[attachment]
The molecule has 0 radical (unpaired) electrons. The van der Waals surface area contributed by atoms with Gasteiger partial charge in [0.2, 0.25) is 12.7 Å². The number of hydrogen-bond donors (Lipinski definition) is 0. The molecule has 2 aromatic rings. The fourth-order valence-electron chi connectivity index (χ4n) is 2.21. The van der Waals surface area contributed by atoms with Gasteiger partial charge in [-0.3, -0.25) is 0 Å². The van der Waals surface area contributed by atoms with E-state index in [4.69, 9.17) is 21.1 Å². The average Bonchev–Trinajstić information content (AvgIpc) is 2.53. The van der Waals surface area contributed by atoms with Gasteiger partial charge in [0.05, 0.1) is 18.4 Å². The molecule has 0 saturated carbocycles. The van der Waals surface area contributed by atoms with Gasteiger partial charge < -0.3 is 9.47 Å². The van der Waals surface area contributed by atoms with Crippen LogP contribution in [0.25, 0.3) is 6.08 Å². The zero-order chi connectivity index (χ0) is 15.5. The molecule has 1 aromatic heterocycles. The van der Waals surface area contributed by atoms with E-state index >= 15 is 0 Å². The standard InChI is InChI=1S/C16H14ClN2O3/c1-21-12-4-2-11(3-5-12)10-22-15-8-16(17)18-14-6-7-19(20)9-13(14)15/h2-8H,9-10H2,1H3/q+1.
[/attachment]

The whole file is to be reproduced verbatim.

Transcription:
The molecule has 0 radical (unpaired) electrons. The van der Waals surface area contributed by atoms with Gasteiger partial charge in [0.2, 0.25) is 12.7 Å². The number of hydrogen-bond donors (Lipinski definition) is 0. The molecule has 2 aromatic rings. The fourth-order valence-electron chi connectivity index (χ4n) is 2.21. The van der Waals surface area contributed by atoms with Gasteiger partial charge in [-0.3, -0.25) is 0 Å². The van der Waals surface area contributed by atoms with E-state index in [4.69, 9.17) is 21.1 Å². The average Bonchev–Trinajstić information content (AvgIpc) is 2.53. The van der Waals surface area contributed by atoms with Gasteiger partial charge in [0.05, 0.1) is 18.4 Å². The molecule has 0 saturated carbocycles. The van der Waals surface area contributed by atoms with Gasteiger partial charge < -0.3 is 9.47 Å². The van der Waals surface area contributed by atoms with Crippen LogP contribution in [0.25, 0.3) is 6.08 Å². The zero-order chi connectivity index (χ0) is 15.5. The molecule has 1 aromatic heterocycles. The van der Waals surface area contributed by atoms with E-state index >= 15 is 0 Å². The standard InChI is InChI=1S/C16H14ClN2O3/c1-21-12-4-2-11(3-5-12)10-22-15-8-16(17)18-14-6-7-19(20)9-13(14)15/h2-8H,9-10H2,1H3/q+1.